Eric Zuspan, senior system administrator of SAN/Unix at MultiCare Health System, says his department first began looking for a fast, scalable disk system for its Unix backups and didn't care if it included data deduplication. MultiCare backs up close to 200 TB each week for four hospitals and dozens of clinics, but "deduplication wasn't as important as getting away from being a tape jockey," says Zuspan.
Zuspan says MultiCare also evaluated a comparable product from Diligent Technologies Corp. before it was bought by IBM Corp., but wanted a pre-assembled appliance rather than having to provide hardware to go with Diligent's software. In addition to potentially complicating support, Zuspan says the Diligent software made it difficult at that time to provision underlying storage hardware using MultiCare's IBM SAN Volume Controller (SVC) storage virtualization appliance.
Meanwhile, the Windows team at MultiCare had deployed Data Domain's DD460 and DD560 deduplicating disk arrays for disk-based backup. Data Domain is the most widely deployed data deduplication product with approximately 2,500 installations. Like most Data Domain customers, MultiCare's Windows division was using Data Domain's inline data deduplication with a NAS interface and Ethernet connectivity.
Data Domain doesn't yet offer data deduplication across multiple nodes, although company officials say it's on the roadmap. In the meantime, MultiCare's Windows team ran up against the capacity limits of first one and then a second Data Domain box last year, and started writing to the Sepaton VTL instead. Given the slower Ethernet interfaces and inline approach to dedupe on the Data Domain box, Zuspan says "performance was pretty limited" for the Windows team as well. A typical Windows backup that had taken four and a half hours with Data Domain took an hour and 20 minutes with Sepaton. Zuspan says his company's Windows team still uses Data Domain, but may phase out its arrays over time.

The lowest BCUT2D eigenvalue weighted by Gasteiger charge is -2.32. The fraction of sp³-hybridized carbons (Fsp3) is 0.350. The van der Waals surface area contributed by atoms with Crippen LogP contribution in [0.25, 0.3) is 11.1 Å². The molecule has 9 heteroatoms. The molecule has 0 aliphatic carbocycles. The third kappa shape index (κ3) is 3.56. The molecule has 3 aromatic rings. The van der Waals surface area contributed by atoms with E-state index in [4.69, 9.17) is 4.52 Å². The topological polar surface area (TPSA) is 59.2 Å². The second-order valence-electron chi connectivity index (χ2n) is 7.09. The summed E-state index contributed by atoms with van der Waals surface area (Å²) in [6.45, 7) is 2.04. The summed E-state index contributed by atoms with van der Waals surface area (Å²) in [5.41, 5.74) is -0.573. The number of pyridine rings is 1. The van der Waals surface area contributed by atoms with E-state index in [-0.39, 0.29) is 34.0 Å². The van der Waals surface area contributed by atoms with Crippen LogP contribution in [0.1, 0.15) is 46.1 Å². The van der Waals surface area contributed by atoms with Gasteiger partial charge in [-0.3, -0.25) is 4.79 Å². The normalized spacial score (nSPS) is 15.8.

The Windows team actually used Sepaton's DeltaStor data deduplication before Zuspan's Unix team. That's because Sepaton's "application-aware" deduplication must be certified separately with each backup vendor it wants to work with, while Data Domain and other vendors offer the same deduplication regardless of backup software. The Windows team was using Symantec Corp.'s Veritas NetBackup, the first backup application certified with DeltaStor. The Unix team used Hewlett-Packard (HP) Co.'s Data Protector backup software; however, Sepaton didn't support Data Protector until late last year.
But Zuspan says Sepaton's deduplication was worth the wait. "[Because] it's application-aware, it can see by the signature of data that it's, say, Exchange email, and then runs an algorithm based on that," he says. This leads to "huge" deduplication ratios for applications like Exchange, where Zuspan says the S2100-ES2 is currently storing 619 logical GB in 6.18 GB of physical space—a 100:1 data-reduction ratio. The overall 200 TB backup, which includes files such as radiology images that can't be deduped, is stored on 75 physical TBs.
Sepaton's deduplication is also post-process, which some observers say makes it difficult to meet backup windows to offsite media through replication or copies to tape. But Zuspan points out another unique Sepaton dedupe feature called "forward differencing," which stores the most recent backup while deleting redundant data from older backup sets. This makes short-term restores and copies to tape easier, he notes, because the most recent full backup is stored quickly and intact.